Also, a reasonable question is when is O’Brien to be judge for his performance? Is it next year? Is it four years from now since we are giving him a free pass for this year and last year? I remember all of the HSSNers saying his first five years could be forgotten.

    A couple of things to be concerned about:

    1) We have an administration that expects no performance based results.

    2) In the last 20 years NCSU has no record of significantly improving floundering programs.

  12. Greywolf 09/16/2008 at 7:53 PM #

    “guys like McCuller (jr), Crouch (sr), Barbee (jr), Greene (sr), Williams (r-so), and Vermiglio (so) so overwhelmed at this level that they can’t be led to some semblance of a remotely cohesive unit?

    Again, is the talent level that Wake (or anyone – William and Mary? – for that matter) brings in so night-and-day above ours that leads”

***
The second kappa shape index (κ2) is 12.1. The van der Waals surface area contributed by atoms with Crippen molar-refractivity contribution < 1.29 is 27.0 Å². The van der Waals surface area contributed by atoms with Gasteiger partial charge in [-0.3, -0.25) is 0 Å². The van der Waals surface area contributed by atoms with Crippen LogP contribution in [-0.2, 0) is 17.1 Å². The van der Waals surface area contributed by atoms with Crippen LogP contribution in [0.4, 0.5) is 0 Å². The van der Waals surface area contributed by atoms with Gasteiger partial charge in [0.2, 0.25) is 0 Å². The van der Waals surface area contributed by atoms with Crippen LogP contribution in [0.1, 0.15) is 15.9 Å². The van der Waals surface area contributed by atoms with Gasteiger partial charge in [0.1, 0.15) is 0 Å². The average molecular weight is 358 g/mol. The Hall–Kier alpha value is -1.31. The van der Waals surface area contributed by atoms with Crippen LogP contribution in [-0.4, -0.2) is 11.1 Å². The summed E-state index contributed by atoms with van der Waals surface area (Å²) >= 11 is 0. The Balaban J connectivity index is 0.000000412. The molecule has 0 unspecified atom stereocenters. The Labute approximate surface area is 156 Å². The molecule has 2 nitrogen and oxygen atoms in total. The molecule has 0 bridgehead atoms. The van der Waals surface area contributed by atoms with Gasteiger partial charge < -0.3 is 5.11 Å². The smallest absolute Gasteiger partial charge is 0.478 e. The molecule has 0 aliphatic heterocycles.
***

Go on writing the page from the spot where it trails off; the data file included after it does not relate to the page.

Good question and a fair question. Now consider that we put in an entirely new offense this spring for Russell Wilson and maybe it’s not known here what it takes for even very good offensive linemen to gel into a cohesive unit. I saw Coach Larry Bechtel (OL coach for L. Holtz when he had the privilege of coaching at NCSU) spend and a good portion of a Thursday practice (back when practices were open) going through the playbook against different defenses and setups he expected to see on Saturday. ALL THEY DID was take their first step and hold it. Bechtel could immediately see it and corrected it and called the next defense. The lines were one behind the other and when a step was off, it was obvious. Amazing. These guys had to know both mentally and physically the play, their assignment including the correct first step. (If you don’t know the importance of the correct firts step, well…)